The insertion angle of the catheter was assessed, considering the type of vein to be accessed (surface, medium, or deep vein), to ensure that the angle of insertion never exceeded 30°. Secured attachment of the IV line to the patient also was assessed.
Each of these areas was rated, and an aggregate score was obtained to determine each participant’s overall rating of peripheral intravenous cannulation performance, which could vary from 0 (lowest possible score) to 18 (highest possible score).
A pilot study was conducted to ensure face and content validity of the PICAT. Two investigators conducted the pilot study, with 10 nurses participating. Among the participants, 100% agreement was reached on the appropriateness and relevance of the content for measuring performance of peripheral intravenous cannulation.
Sample and Sampling Process
The study was conducted in day oncology units and oncology wards at three Melbourne metropolitan acute care hospitals. Of all the registered nurses working in these units, 54 were able to cannulate, and therefore met the inclusion criteria. Given the small number of nurses who met the criteria, convenience sampling was used instead of random sampling. Of the 54 registered nurses, 38 consented to participate in the study, giving a recruitment rate of 70.37%. Eight eligible nurses could not be recruited because of variation in shift times during the data collection period.
A critical care nurse specialist was employed as a research assistant to observe the participants’ performance and collect the data using the PICAT. This research assistant was oriented to the research aims and given specific information relating to chemotherapy and site selection.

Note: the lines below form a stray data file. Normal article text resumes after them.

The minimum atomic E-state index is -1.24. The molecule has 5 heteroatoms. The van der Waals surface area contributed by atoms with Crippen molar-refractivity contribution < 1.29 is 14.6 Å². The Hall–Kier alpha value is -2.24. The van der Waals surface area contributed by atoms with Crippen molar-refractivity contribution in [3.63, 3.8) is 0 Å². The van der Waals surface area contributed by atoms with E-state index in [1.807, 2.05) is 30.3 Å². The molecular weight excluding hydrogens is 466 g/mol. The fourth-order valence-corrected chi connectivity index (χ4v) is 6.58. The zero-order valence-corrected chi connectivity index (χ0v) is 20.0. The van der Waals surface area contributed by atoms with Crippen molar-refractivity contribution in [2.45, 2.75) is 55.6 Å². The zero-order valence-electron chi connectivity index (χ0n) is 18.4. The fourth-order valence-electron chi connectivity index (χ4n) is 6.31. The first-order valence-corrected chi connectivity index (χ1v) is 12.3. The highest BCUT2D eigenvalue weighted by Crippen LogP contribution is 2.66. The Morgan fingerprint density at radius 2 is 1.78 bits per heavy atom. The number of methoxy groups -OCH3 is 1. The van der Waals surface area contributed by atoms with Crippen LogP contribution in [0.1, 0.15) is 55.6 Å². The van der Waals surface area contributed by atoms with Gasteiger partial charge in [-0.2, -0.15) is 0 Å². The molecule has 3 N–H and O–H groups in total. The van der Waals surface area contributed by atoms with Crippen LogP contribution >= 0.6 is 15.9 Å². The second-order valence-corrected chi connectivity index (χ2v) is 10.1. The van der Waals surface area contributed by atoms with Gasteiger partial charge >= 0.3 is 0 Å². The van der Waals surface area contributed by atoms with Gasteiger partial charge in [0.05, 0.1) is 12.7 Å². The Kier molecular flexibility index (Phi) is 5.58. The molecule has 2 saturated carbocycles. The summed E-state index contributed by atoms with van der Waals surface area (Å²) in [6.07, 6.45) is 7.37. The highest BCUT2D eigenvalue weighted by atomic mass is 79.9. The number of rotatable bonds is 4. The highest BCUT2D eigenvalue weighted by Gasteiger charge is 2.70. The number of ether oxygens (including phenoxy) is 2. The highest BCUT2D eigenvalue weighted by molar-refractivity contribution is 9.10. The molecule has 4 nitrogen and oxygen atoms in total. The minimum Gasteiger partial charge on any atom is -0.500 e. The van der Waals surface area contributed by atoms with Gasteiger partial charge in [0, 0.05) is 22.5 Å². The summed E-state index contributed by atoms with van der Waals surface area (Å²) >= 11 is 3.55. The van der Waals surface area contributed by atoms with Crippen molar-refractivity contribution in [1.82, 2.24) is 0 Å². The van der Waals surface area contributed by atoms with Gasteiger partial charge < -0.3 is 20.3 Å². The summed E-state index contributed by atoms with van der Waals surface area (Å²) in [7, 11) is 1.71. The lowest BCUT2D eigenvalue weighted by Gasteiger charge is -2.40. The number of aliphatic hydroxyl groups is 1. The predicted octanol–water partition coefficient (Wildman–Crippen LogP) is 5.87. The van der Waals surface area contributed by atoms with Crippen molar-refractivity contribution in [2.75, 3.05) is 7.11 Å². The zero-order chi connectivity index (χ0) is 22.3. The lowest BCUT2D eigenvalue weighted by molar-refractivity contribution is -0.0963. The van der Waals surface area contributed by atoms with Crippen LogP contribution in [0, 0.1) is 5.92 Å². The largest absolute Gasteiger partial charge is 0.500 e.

Together with the unit manager in each of the three hospitals, the research assistant briefed the nursing staff about the project, recruited nurses, and for those consenting, arranged appointment times for observations and collection of data. Because patients also were being observed while the nurse performed intravenous cannulation, the research assistant and consenting nurses sought patients’ permission before the observation. All the patients who were approached gave written consent.
In the participating nurses’ absence, the research assistant assessed the patient’s veins for the appropriate site or sites and the most appropriate type of catheter. On completion of patient assessment, the nurse was invited back, and observation for data collection using the PICAT was completed. In addition, data were collected on patients’ and nurses’ demographic variables. As part of debriefing, the research assistant offered feedback to each nurse participant on his or her performance.
Statistical analysis was performed using SPSS version 9.0 (SPSS Inc., Chicago, Ill). Because the ages of the patients and the number of nurses with no university degree or graduate diplomas were the only variables that differed significantly among the hospitals, analyses were pooled across hospitals. The pooling of data across hospitals also accounted for the small sample from each individual hospital: 14 from hospital A, 12 from hospital B, and 12 from hospital.